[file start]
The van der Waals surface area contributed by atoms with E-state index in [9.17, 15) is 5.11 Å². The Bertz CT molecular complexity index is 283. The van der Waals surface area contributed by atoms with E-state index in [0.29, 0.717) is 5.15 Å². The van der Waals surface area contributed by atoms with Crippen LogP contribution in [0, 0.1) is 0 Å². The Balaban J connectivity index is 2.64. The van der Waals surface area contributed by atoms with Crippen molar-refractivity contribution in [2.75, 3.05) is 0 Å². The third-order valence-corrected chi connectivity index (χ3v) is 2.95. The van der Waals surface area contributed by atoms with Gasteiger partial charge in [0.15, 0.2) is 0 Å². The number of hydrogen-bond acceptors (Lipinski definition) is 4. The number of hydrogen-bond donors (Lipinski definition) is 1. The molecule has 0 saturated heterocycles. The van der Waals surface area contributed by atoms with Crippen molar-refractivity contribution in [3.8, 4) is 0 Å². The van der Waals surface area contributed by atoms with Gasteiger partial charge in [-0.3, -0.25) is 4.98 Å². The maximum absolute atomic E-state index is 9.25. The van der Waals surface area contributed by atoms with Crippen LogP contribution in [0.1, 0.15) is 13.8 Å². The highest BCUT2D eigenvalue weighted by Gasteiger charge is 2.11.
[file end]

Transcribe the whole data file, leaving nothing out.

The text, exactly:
The van der Waals surface area contributed by atoms with E-state index in [9.17, 15) is 5.11 Å². The Bertz CT molecular complexity index is 283. The van der Waals surface area contributed by atoms with E-state index in [0.29, 0.717) is 5.15 Å². The van der Waals surface area contributed by atoms with Crippen LogP contribution in [0, 0.1) is 0 Å². The Balaban J connectivity index is 2.64. The van der Waals surface area contributed by atoms with Crippen molar-refractivity contribution in [2.75, 3.05) is 0 Å². The third-order valence-corrected chi connectivity index (χ3v) is 2.95. The van der Waals surface area contributed by atoms with Gasteiger partial charge in [0.15, 0.2) is 0 Å². The number of hydrogen-bond acceptors (Lipinski definition) is 4. The number of hydrogen-bond donors (Lipinski definition) is 1. The molecule has 0 saturated heterocycles. The van der Waals surface area contributed by atoms with Crippen molar-refractivity contribution in [3.8, 4) is 0 Å². The van der Waals surface area contributed by atoms with Gasteiger partial charge in [-0.3, -0.25) is 4.98 Å². The maximum absolute atomic E-state index is 9.25. The van der Waals surface area contributed by atoms with Crippen LogP contribution in [0.1, 0.15) is 13.8 Å². The highest BCUT2D eigenvalue weighted by Gasteiger charge is 2.11.